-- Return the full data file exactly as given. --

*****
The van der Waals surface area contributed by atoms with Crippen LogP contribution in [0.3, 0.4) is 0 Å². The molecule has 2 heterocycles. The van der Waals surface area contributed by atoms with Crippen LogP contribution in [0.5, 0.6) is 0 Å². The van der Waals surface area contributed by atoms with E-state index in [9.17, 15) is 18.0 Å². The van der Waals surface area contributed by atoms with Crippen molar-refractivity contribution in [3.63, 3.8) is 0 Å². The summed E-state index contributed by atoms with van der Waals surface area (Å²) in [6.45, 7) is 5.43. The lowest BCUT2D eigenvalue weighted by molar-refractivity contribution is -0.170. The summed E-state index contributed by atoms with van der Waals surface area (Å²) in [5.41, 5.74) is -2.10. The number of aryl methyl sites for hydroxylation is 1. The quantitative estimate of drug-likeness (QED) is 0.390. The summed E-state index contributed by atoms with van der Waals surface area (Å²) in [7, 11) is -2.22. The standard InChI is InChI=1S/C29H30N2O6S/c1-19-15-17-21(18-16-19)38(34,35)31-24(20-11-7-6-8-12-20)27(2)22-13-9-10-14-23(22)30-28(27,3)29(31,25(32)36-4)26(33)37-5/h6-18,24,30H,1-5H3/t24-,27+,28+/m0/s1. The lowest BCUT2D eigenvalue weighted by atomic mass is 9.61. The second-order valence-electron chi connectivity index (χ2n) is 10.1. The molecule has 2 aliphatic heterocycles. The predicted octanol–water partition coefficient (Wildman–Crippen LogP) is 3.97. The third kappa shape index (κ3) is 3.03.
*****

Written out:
The van der Waals surface area contributed by atoms with Crippen LogP contribution in [0.3, 0.4) is 0 Å². The molecule has 2 heterocycles. The van der Waals surface area contributed by atoms with Crippen LogP contribution in [0.5, 0.6) is 0 Å². The van der Waals surface area contributed by atoms with E-state index in [9.17, 15) is 18.0 Å². The van der Waals surface area contributed by atoms with Crippen molar-refractivity contribution in [3.63, 3.8) is 0 Å². The summed E-state index contributed by atoms with van der Waals surface area (Å²) in [6.45, 7) is 5.43. The lowest BCUT2D eigenvalue weighted by molar-refractivity contribution is -0.170. The summed E-state index contributed by atoms with van der Waals surface area (Å²) in [5.41, 5.74) is -2.10. The number of aryl methyl sites for hydroxylation is 1. The quantitative estimate of drug-likeness (QED) is 0.390. The summed E-state index contributed by atoms with van der Waals surface area (Å²) in [7, 11) is -2.22. The standard InChI is InChI=1S/C29H30N2O6S/c1-19-15-17-21(18-16-19)38(34,35)31-24(20-11-7-6-8-12-20)27(2)22-13-9-10-14-23(22)30-28(27,3)29(31,25(32)36-4)26(33)37-5/h6-18,24,30H,1-5H3/t24-,27+,28+/m0/s1. The lowest BCUT2D eigenvalue weighted by atomic mass is 9.61. The second-order valence-electron chi connectivity index (χ2n) is 10.1. The molecule has 2 aliphatic heterocycles. The predicted octanol–water partition coefficient (Wildman–Crippen LogP) is 3.97. The third kappa shape index (κ3) is 3.03.